September 12, 2009

Monster Zucchini Bread

Brynne, 4 Sept 09, PWYF Forum

Preheat oven to 350F.

2 C grated zucchini
1 C sugar
½ C vegetable oil
½ C applesauce
½ C plain yogurt (I usually don’t measure and end up doing more like a full cup)
3 eggs
3 C flour
1 tsp ground cinnamon
1 tsp baking soda
¼ tsp baking powder
1 C chocolate chips OR dried cranberries OR chopped nuts

Pour into two VERY WELL GREASED loaf pans (9”x5”). Bake for 50-60min or until toothpick comes out clean. Allow to cool in pans before removing. (otherwise the bottom will tear)

Beer Bread

Black Bear, 29 July 09, PWYF Forum

3 cups flour
3 tsp baking powder
1.5 tsp salt
3/4 tsp baking soda
2 tbl sugar
1 bottle of beer. (Do NOT use unfiltered wheat beer for this–I love drinking wheat beers, but in this recipe the gluten makes the bread completely unmanagable. I’m partial to brown ales, like Newcastle.)

Melt a stick of butter (1/4 lb). Put the dough into an ungreased loaf pan, then pour half the butter over top of it. Bake 20 minutes at 350°F, then pour the rest of the butter over top and bake another 25 min.


Beer Bread – easiest recipe ever

Megan Doreen, 29 July 09, PWYF Forum

Preheat oven to 350 F.

Mix together:
1 can/bottle beer of choice  (12 fl oz)
3 cups self rising flour
3 T sugar

Put into greased loaf pan. Bake for 40-50 minutes. Cool and enjoy. (Or don’t cool, and let melting butter drip down your chin and arms as you make a pig of yourself!)

Blueberry Bread

Robin, Ungleblarg post, August 12, 2009

¼ c lightly salted soft butter

1 ¾ c all purpose flour, although replacing about half a cup with wholemeal/whole wheat is good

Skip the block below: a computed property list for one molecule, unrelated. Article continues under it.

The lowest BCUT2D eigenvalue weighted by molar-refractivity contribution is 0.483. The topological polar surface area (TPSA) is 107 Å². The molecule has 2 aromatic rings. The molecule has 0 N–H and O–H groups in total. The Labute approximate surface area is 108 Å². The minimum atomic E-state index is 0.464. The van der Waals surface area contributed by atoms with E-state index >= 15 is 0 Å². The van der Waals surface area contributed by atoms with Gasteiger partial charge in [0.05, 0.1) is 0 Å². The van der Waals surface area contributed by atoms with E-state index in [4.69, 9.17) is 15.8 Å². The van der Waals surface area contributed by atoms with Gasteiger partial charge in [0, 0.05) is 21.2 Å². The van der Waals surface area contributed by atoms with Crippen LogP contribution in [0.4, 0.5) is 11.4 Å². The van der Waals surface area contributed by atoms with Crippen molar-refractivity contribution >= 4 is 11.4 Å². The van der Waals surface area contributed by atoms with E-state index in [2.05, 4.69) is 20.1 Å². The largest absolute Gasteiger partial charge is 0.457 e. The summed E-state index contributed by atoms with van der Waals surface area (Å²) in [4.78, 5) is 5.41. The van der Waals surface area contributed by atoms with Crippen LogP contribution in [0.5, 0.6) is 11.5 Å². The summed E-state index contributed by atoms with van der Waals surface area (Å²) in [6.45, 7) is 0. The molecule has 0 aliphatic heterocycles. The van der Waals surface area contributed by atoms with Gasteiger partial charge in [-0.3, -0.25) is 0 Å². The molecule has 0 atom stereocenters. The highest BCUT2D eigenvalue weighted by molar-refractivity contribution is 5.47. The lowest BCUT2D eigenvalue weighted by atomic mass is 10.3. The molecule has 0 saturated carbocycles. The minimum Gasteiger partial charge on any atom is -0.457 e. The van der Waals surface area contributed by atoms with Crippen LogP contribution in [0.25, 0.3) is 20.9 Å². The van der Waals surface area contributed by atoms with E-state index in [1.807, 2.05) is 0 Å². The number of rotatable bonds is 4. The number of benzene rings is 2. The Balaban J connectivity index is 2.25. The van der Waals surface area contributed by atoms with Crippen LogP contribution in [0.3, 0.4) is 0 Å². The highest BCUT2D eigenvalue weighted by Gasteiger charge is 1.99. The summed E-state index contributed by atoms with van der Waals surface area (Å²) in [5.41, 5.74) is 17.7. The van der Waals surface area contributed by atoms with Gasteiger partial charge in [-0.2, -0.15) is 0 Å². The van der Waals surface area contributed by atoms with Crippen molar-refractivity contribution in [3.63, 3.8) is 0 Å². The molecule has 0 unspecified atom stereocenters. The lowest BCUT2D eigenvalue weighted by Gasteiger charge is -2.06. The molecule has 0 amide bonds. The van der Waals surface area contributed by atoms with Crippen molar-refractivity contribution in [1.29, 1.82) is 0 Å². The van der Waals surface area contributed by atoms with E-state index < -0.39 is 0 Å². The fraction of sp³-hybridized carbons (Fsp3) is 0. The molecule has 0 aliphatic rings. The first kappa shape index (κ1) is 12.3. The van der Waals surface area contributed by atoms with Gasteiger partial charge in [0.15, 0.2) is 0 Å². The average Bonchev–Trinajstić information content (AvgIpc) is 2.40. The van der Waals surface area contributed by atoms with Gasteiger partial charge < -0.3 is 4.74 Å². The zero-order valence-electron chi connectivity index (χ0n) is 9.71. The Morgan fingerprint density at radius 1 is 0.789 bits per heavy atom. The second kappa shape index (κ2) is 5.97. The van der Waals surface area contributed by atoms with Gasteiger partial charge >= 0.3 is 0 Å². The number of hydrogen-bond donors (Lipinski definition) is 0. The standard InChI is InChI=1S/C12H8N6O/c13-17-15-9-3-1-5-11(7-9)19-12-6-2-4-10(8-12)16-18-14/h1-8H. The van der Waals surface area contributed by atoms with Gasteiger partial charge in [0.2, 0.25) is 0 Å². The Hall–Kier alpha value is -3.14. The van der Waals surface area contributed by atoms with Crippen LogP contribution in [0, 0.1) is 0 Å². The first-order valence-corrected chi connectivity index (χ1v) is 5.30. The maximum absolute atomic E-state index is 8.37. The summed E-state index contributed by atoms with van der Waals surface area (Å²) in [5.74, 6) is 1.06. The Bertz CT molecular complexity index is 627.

1 T baking powder

½ c ordinary white sugar

1 large egg

1/3 c apple juice

¼ c port wine †††

2 c blueberries

Add dry to butter, smush well.  Add egg, juice, and port, and beat smooth with your little electric mixer.  Gently stir in blueberries.  Pour in greased and floured 8” loaf pan;  350° about an hour.  Let cool before you turn it out of the tin, and it’ll slice easier if you refrigerate it first.  (Then toast it and put butter on it.)Bue

Apricot Gingerbread

Robin, 4 April 09, ‘Apricots’

½ c sugar

½ c butter

½ c blackstrap molasses

1 egg lightly beaten

3 c flour**

1 ½ tsp baking soda

1 tsp baking powder

1 ½ tsp (ground) ginger

1 tsp cinnamon

¼ tsp cloves

1 c orange juice

½ tsp orange essence

½ c chopped candied ginger

1 ½ c chopped dried apricots

Cream butter and sugar.  Add molasses, then egg.  Beat thoroughly.  Add the orange essence to the orange juice, and add alternately with flour mixed with baking powder, etc.  Beat till it goes all smooth and creamy.***  (You can use your electric mixer if you want.)  Stir in candied ginger and apricots.  Pour into buttered 13 x 9″ pan;  350°F about 35 minutes, till done:  you know, toothpick in the middle comes out clean, sides of the cake just beginning to pull away from the dish.

** Mostly white, but I usually use something like 2 c unbleached white, ¾ c wholemeal spelt, and ¼ c either barley flour or fine oatmeal.  I’ve told you before about using a little barley or oatmeal for background depth of flavour^.

^ Blah blah blah blah blah. What is this, a wine tasting?

*** I don’t have to tell you (again) to adjust as you see fit, do I?  I was wondering why Betty Crocker and Fanny Farmer never tell you to adjust if your batter looks too runny/ too dry.  And it’s probably because Betty and Fanny are expecting you to buy standard white flour at the standard white shop, instead of cruising the countryside and the internet for small cranky independent whole grain millers–whose unbleached white is creamy beige and faintly freckled–let alone wholemeal and stuff like oatmeal and barley.


Maureen E, 27 April 09, Festival Food

Original recipe:
1 c lukewarm milk
6 tsp yeast
1/2 tsp sugar
1/2 c golden raisins
1/2 tsp powdered saffron (1/2 tsp tumeric)
1/4 c rum
2 c powdered sugar
5-6 cup flour
2 tsp salt
1 tsp vanilla
10 egg yolks lightly beaten
1/2 pound butter–cut into bits
1/2 c slivered or chopped almonds
1/2 c golden dried or candied fruits–apricot, papaya, mango, etc., cut into small bits

In 2008 we did 1 1/2 times the recipe and used 15 eggs. We also substituted 1/2 margarine and 2 Tbs butter for the 1/2 lb butter. While all butter is wonderful, it also leads to an extremely dense bread and rising problems. Usually we use 1/2 c golden raisins and 1/2 c mixed fruit, 3 Tbsp yeast for 1 1/2 times the recipe.